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Croatian Journal of Philosophy

Volume 10, Issue 2, 2010

Jasper Doomen
Pages 157-172

A Systematic Interpretation of Hobbes’s Practical Philosophy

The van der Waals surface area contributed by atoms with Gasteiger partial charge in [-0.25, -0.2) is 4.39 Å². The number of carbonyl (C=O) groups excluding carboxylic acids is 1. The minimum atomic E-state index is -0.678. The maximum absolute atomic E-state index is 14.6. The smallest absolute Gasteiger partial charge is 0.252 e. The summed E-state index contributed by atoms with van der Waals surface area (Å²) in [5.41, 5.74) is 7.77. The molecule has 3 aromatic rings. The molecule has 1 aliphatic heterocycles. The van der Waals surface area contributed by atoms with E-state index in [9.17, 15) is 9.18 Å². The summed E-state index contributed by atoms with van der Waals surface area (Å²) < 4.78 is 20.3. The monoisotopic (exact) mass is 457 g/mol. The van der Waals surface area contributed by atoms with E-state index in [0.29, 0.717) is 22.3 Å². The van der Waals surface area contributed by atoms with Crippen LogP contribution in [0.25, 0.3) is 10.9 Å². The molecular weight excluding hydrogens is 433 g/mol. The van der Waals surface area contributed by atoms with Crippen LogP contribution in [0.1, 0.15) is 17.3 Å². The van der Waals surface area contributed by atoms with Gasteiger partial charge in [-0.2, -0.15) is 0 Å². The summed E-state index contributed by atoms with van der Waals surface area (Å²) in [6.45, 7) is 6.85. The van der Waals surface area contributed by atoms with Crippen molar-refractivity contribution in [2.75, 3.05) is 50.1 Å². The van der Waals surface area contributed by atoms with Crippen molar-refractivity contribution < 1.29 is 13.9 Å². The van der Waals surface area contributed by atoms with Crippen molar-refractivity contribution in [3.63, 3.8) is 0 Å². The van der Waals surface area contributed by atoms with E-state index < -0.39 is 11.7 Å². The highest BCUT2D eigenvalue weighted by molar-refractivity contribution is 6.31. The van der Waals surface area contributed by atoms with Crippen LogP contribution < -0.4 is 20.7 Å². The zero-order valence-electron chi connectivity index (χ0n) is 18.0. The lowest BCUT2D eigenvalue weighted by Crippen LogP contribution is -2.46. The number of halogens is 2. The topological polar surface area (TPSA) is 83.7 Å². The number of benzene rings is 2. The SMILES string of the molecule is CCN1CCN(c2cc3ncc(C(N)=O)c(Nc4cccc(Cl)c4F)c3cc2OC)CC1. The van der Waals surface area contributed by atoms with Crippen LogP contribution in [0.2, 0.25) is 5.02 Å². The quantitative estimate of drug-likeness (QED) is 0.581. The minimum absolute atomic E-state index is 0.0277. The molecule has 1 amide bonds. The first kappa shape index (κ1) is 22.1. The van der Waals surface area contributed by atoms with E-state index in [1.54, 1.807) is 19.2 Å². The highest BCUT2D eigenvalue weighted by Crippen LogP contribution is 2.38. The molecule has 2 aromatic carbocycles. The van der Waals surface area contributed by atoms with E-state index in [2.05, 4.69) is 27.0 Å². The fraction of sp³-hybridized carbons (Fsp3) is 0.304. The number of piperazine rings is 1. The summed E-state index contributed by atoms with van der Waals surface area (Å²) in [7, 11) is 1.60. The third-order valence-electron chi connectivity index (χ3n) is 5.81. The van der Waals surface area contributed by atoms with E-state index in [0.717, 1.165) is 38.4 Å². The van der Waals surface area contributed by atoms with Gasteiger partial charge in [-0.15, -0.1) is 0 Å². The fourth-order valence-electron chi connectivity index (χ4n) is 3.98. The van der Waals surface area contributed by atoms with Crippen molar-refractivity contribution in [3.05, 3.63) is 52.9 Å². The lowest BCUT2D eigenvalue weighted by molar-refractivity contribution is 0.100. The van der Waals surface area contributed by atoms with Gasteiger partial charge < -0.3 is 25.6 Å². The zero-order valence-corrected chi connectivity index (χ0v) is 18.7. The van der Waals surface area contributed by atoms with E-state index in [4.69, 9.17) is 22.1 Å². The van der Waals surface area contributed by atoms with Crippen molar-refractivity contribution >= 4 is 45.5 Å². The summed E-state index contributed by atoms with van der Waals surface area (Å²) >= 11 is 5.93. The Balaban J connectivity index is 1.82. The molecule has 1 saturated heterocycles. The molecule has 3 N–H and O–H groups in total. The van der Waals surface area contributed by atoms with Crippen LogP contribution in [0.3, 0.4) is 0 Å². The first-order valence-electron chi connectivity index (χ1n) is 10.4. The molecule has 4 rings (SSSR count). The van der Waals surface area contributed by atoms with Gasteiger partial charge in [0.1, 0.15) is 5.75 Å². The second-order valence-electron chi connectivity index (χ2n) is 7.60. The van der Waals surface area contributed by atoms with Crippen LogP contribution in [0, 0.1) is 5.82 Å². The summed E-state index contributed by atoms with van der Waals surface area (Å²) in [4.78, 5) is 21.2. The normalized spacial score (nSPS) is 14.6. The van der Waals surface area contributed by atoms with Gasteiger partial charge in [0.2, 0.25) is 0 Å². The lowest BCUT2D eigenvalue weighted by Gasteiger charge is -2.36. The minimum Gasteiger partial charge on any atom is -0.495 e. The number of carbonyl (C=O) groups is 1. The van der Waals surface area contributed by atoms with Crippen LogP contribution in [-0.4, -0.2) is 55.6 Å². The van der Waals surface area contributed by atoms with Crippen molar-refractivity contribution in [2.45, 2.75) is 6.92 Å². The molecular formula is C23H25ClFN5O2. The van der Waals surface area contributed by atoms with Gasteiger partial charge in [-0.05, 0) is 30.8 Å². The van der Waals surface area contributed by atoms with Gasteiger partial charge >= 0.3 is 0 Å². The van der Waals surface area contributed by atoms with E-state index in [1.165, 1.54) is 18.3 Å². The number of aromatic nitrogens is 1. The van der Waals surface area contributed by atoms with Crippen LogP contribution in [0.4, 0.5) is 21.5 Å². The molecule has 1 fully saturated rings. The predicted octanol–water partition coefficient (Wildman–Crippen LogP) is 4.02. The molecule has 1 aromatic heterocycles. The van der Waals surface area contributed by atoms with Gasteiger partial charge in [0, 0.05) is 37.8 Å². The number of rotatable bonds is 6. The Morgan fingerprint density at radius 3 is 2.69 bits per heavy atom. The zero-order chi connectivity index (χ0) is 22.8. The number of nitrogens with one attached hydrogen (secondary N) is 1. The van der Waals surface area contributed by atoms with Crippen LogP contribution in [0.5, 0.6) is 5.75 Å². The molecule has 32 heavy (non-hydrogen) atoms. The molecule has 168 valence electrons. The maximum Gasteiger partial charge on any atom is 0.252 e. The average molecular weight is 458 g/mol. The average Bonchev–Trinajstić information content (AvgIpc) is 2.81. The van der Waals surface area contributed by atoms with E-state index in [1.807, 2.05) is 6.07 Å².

Hobbes’s political philosophy departs from a number of premises that are supposed to be self-evident, supplemented by various observations from experience. These statements are examined critically and in their interrelatedness in order to find out to what extent Hobbes provides a convincing system of thought. The importance of the basis of man’s actions, his self-interest, is inquired, since it serves as the basis of his practical philosophy. After this, Hobbes’s views on ‘moral’ notions are expounded. As it turns out, Hobbes maintains a number of concepts that have such a connotation, but interprets these in a specific way. The article is concluded with a modest systematic reconstruction of Hobbes’s main thoughts in practical philosophy.

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